Our Patron, June Mendoza is to give a MASTERCLASS at The Mall Galleries Showing how she paints her brilliant portraits ..
It should be really interesting
June Mendoza AO.OBE.RP.ROI.HonSWA
December 2nd, 2015
The Mall Galleries [in The Mall]
All day portrait demonstration
10am – 4pm £25
Cheques made payable to:
ROI June Mendoza Demonstration
17 Carlton House Terrace
June Mendoza AO.OBE.RP.ROI.HonSWA is a member, amongst other art societies, of the Royal Society of Portrait Painters. She is one of the world’s foremost portrait painters. She undertakes commissions for portrait painting on a wide range of subjects, examples of which are displayed on this Internet gallery. Her commissioned work includes a number of portraits of the Queen and members of the Royal family, foreign dignitaries and a wide range of portraits of personalities from the Arts, Music, Government, Business and the professions. Her commissioned Group portraits include the House of Commons, the Australian House of Representatives, City Guilds and Boards of many companies and institutions. Please enjoy visiting her internet gallery of commissioned portraits and subjects she chooses to paint from all walks of life.
Next concert with young Australian conductor, Toby Thatcher with his London group, Ensemble Eroica.
Toby was recently announced as the new assistant conductor with the Sydney Symphony.
September 24th 2015, 19:30
Ensemble Eroica Season Opener – Stone(s) from the Moon
Commenced in the autumn of 1822, Schubert’s enigmatic B minor symphony provides us with one of art’s great questions; intentional or not? And in either case, does it matter? The work is a glorious example of non-conformity, forcing its way into the symphony canon. To borrow eminent Austrian conductor Nikolaus Harnoncourt’s quote (intended for Bruckner’s equally enigmatic Ninth Symphony), the work conjures mystery, fascination, and perplexity equal to that of suddenly stumbling across a ‘stone from the moon’.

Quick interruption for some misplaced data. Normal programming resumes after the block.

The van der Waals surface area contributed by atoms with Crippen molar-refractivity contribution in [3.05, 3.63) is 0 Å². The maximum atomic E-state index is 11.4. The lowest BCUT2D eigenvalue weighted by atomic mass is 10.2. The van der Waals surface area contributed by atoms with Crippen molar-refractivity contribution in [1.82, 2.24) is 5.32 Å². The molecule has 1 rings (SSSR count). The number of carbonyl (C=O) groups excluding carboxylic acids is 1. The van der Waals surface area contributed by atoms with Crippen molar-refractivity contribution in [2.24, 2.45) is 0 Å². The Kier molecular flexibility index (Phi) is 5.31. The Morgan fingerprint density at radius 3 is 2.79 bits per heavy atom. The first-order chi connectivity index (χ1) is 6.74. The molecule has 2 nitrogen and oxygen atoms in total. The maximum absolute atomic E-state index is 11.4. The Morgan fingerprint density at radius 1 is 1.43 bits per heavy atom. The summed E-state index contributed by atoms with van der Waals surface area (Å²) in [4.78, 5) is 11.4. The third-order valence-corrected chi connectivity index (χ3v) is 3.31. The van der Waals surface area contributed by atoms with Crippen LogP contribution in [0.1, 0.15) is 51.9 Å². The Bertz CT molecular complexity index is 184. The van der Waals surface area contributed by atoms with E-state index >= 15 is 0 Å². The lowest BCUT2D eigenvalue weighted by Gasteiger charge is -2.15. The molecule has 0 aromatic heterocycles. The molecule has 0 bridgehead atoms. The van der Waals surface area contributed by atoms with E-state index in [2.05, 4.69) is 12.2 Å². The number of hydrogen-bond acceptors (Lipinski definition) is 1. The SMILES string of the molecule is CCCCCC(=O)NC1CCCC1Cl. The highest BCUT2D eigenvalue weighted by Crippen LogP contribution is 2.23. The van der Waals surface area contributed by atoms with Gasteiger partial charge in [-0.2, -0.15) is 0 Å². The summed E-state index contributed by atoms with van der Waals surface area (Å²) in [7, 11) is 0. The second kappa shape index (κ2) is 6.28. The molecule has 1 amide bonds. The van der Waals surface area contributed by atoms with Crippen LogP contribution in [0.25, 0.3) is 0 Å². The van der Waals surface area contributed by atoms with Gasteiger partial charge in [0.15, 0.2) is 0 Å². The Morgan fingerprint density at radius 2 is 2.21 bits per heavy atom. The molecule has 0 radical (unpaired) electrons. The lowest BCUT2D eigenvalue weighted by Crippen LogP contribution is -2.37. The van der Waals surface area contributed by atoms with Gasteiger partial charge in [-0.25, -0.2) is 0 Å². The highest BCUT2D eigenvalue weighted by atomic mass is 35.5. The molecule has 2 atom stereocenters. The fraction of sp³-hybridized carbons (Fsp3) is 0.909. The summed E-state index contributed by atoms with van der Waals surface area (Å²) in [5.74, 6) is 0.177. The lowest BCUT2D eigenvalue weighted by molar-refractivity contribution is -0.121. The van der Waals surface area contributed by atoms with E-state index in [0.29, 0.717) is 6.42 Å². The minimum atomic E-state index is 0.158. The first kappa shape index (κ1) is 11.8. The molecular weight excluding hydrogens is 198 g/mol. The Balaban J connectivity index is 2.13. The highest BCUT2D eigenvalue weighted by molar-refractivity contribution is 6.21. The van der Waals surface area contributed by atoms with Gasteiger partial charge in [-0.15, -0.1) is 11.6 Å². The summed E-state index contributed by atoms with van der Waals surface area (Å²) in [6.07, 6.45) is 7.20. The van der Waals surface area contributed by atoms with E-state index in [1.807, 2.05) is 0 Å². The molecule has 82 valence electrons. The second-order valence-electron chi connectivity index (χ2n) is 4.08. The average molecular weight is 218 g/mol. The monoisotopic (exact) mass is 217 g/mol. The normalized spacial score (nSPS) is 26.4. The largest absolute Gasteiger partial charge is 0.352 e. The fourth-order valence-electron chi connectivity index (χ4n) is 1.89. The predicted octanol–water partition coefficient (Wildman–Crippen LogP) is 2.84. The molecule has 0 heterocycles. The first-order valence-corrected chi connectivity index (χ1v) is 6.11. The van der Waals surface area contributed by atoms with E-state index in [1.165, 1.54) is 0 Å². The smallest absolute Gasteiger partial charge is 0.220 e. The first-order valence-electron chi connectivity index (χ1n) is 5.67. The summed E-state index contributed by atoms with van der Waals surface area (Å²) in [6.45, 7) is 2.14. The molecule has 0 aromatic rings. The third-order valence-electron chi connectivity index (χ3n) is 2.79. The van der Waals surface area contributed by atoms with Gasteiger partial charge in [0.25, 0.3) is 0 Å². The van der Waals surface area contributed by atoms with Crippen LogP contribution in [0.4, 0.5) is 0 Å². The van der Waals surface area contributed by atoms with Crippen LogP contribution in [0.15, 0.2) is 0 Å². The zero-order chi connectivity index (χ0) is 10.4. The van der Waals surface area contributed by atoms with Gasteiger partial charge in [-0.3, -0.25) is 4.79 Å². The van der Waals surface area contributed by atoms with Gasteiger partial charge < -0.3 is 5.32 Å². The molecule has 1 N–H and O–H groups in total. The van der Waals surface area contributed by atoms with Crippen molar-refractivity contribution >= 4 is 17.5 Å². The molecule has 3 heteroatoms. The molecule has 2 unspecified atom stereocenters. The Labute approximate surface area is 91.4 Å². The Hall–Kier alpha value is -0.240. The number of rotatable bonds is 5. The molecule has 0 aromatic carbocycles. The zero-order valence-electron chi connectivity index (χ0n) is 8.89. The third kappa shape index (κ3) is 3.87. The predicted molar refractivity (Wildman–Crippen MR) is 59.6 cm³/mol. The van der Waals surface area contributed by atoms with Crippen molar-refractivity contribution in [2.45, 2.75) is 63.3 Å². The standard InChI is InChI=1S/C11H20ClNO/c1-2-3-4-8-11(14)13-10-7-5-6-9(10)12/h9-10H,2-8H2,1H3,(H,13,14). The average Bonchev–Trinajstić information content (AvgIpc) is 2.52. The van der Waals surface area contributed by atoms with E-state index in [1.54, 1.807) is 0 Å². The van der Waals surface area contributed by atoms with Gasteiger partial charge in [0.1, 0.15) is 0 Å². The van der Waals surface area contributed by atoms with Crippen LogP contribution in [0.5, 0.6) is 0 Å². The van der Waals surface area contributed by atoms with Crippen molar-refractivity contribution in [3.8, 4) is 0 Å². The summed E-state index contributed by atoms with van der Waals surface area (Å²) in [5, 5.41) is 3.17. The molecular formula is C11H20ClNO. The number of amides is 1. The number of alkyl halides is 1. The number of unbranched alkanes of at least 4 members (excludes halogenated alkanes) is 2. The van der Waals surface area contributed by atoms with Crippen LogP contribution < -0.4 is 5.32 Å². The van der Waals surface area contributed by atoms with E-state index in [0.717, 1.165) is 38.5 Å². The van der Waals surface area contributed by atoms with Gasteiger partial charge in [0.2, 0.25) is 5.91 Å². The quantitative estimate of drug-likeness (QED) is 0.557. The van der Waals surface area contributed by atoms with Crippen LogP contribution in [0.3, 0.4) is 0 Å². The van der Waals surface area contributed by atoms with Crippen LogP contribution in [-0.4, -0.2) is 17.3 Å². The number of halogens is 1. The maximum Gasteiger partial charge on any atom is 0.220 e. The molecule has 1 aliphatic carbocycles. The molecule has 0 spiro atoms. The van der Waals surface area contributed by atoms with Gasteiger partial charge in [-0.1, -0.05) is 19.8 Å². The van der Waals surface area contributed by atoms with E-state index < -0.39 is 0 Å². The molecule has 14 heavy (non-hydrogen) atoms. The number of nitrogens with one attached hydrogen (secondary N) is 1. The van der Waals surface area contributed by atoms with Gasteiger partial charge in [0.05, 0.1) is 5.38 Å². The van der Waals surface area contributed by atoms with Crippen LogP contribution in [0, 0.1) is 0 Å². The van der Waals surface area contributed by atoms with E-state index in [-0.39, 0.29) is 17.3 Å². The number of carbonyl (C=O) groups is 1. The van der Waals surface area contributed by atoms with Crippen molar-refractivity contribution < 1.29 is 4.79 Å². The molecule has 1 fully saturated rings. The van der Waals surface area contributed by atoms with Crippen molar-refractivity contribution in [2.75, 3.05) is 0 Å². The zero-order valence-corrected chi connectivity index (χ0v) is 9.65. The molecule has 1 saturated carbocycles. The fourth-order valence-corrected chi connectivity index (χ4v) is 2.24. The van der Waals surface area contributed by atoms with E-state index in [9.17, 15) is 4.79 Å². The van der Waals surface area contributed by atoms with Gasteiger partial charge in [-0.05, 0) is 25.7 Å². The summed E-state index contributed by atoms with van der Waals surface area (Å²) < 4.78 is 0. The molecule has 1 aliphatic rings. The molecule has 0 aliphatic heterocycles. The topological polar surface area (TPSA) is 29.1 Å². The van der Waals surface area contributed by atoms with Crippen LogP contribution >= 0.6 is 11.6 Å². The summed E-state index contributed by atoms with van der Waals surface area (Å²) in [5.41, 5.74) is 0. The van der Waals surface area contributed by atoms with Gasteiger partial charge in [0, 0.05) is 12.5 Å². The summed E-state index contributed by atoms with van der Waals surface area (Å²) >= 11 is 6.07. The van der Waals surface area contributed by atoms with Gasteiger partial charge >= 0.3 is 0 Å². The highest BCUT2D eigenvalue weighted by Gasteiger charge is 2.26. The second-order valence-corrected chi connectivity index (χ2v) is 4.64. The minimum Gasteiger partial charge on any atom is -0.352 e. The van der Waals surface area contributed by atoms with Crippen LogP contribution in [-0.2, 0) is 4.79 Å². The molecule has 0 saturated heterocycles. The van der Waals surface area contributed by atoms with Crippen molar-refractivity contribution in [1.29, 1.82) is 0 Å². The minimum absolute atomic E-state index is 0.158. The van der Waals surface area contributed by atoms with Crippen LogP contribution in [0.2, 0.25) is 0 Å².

In another enigmatic example of compositional intrigue, Johannes Brahms wrote of his second symphony that this was a work of such‘melancholy that you (his publisher) will not be able to bear it. I have never written anything so sad, and the score must come out in mourning’. It is not blasé to state that this opinion of the work is rarely shared by interpreters, the symphony seemingly borrowing more from Haydn and the classical form than from such romantic intentions.
London-based American Flautist Alyson Frazier is a multiple prizewinner and founding member of contemporary music group ensemble x.y. Garnering reviews as a ‘theatrical and compelling performer’ who is ‘impressively accomplished with a beautiful singing tone’. We are thrilled for this collaboration.
Brahms: Symphony No. 2 in D major Op. 73
– interval –
CPE Bach: Flute Concerto in D minor Wq. 22
Schubert: Symphony No. 8 in B minor D. 759 “Unfinished”
” …penetrating, glint-edged clarity.” The Australian, July 7, 2015
Russell Harcourt is steadily gaining recognition on the operatic stage and concert platform throughout the UK and Australasia for a refined brilliance of vocal colour and the comic charm of his characterisations.